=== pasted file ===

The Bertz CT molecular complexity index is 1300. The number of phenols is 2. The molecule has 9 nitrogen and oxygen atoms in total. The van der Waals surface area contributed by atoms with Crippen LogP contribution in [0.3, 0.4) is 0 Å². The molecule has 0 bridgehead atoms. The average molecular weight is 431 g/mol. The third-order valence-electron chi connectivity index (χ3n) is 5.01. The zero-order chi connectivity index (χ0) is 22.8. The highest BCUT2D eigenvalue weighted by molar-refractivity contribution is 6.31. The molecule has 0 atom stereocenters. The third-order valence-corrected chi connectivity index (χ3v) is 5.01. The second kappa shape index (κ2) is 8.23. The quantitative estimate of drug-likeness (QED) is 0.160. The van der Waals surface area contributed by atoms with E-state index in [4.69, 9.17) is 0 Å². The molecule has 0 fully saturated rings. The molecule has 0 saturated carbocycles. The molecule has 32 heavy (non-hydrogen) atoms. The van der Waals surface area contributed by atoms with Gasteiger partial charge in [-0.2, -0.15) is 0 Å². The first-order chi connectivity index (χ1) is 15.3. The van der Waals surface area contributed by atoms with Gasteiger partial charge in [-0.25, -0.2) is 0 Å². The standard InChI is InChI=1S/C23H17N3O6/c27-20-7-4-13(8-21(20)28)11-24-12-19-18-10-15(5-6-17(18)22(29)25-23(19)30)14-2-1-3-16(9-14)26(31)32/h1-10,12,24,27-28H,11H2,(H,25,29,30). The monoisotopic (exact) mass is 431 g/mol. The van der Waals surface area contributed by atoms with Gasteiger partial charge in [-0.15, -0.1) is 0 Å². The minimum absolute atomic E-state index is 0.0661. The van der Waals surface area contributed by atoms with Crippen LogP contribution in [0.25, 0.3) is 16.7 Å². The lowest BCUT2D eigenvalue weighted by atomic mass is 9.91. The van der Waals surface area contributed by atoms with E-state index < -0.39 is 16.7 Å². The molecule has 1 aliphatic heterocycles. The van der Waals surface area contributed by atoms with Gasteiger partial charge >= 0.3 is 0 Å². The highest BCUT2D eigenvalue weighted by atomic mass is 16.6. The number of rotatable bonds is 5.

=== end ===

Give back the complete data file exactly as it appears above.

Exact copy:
The Bertz CT molecular complexity index is 1300. The number of phenols is 2. The molecule has 9 nitrogen and oxygen atoms in total. The van der Waals surface area contributed by atoms with Crippen LogP contribution in [0.3, 0.4) is 0 Å². The molecule has 0 bridgehead atoms. The average molecular weight is 431 g/mol. The third-order valence-electron chi connectivity index (χ3n) is 5.01. The zero-order chi connectivity index (χ0) is 22.8. The highest BCUT2D eigenvalue weighted by molar-refractivity contribution is 6.31. The molecule has 0 atom stereocenters. The third-order valence-corrected chi connectivity index (χ3v) is 5.01. The second kappa shape index (κ2) is 8.23. The quantitative estimate of drug-likeness (QED) is 0.160. The van der Waals surface area contributed by atoms with E-state index in [4.69, 9.17) is 0 Å². The molecule has 0 fully saturated rings. The molecule has 0 saturated carbocycles. The molecule has 32 heavy (non-hydrogen) atoms. The van der Waals surface area contributed by atoms with Gasteiger partial charge in [-0.2, -0.15) is 0 Å². The first-order chi connectivity index (χ1) is 15.3. The van der Waals surface area contributed by atoms with Gasteiger partial charge in [-0.25, -0.2) is 0 Å². The standard InChI is InChI=1S/C23H17N3O6/c27-20-7-4-13(8-21(20)28)11-24-12-19-18-10-15(5-6-17(18)22(29)25-23(19)30)14-2-1-3-16(9-14)26(31)32/h1-10,12,24,27-28H,11H2,(H,25,29,30). The monoisotopic (exact) mass is 431 g/mol. The van der Waals surface area contributed by atoms with Gasteiger partial charge in [-0.15, -0.1) is 0 Å². The minimum absolute atomic E-state index is 0.0661. The van der Waals surface area contributed by atoms with Crippen LogP contribution in [0.25, 0.3) is 16.7 Å². The lowest BCUT2D eigenvalue weighted by atomic mass is 9.91. The van der Waals surface area contributed by atoms with E-state index < -0.39 is 16.7 Å². The molecule has 1 aliphatic heterocycles. The van der Waals surface area contributed by atoms with Gasteiger partial charge >= 0.3 is 0 Å². The highest BCUT2D eigenvalue weighted by atomic mass is 16.6. The number of rotatable bonds is 5.